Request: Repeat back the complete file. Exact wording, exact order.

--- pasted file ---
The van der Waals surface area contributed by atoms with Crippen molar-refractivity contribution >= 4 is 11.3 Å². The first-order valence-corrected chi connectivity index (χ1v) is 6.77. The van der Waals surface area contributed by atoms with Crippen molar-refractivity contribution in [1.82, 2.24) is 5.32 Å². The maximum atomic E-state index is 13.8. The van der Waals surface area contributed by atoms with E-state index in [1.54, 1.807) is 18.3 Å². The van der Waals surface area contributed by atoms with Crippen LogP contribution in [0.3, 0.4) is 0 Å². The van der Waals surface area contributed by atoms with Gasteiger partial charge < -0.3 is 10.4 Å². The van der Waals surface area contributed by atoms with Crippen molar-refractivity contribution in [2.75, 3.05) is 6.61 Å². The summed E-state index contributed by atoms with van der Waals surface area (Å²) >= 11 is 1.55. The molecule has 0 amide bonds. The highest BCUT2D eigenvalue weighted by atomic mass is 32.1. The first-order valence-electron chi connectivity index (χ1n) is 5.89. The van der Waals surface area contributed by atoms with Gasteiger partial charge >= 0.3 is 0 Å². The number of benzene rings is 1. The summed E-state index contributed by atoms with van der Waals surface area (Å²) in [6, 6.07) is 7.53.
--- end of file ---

The van der Waals surface area contributed by atoms with Crippen molar-refractivity contribution >= 4 is 11.3 Å². The first-order valence-corrected chi connectivity index (χ1v) is 6.77. The van der Waals surface area contributed by atoms with Crippen molar-refractivity contribution in [1.82, 2.24) is 5.32 Å². The maximum atomic E-state index is 13.8. The van der Waals surface area contributed by atoms with E-state index in [1.54, 1.807) is 18.3 Å². The van der Waals surface area contributed by atoms with Crippen LogP contribution in [0.3, 0.4) is 0 Å². The van der Waals surface area contributed by atoms with Gasteiger partial charge < -0.3 is 10.4 Å². The van der Waals surface area contributed by atoms with Crippen molar-refractivity contribution in [2.75, 3.05) is 6.61 Å². The summed E-state index contributed by atoms with van der Waals surface area (Å²) >= 11 is 1.55. The molecule has 0 amide bonds. The highest BCUT2D eigenvalue weighted by atomic mass is 32.1. The first-order valence-electron chi connectivity index (χ1n) is 5.89. The van der Waals surface area contributed by atoms with Gasteiger partial charge >= 0.3 is 0 Å². The number of benzene rings is 1. The summed E-state index contributed by atoms with van der Waals surface area (Å²) in [6, 6.07) is 7.53.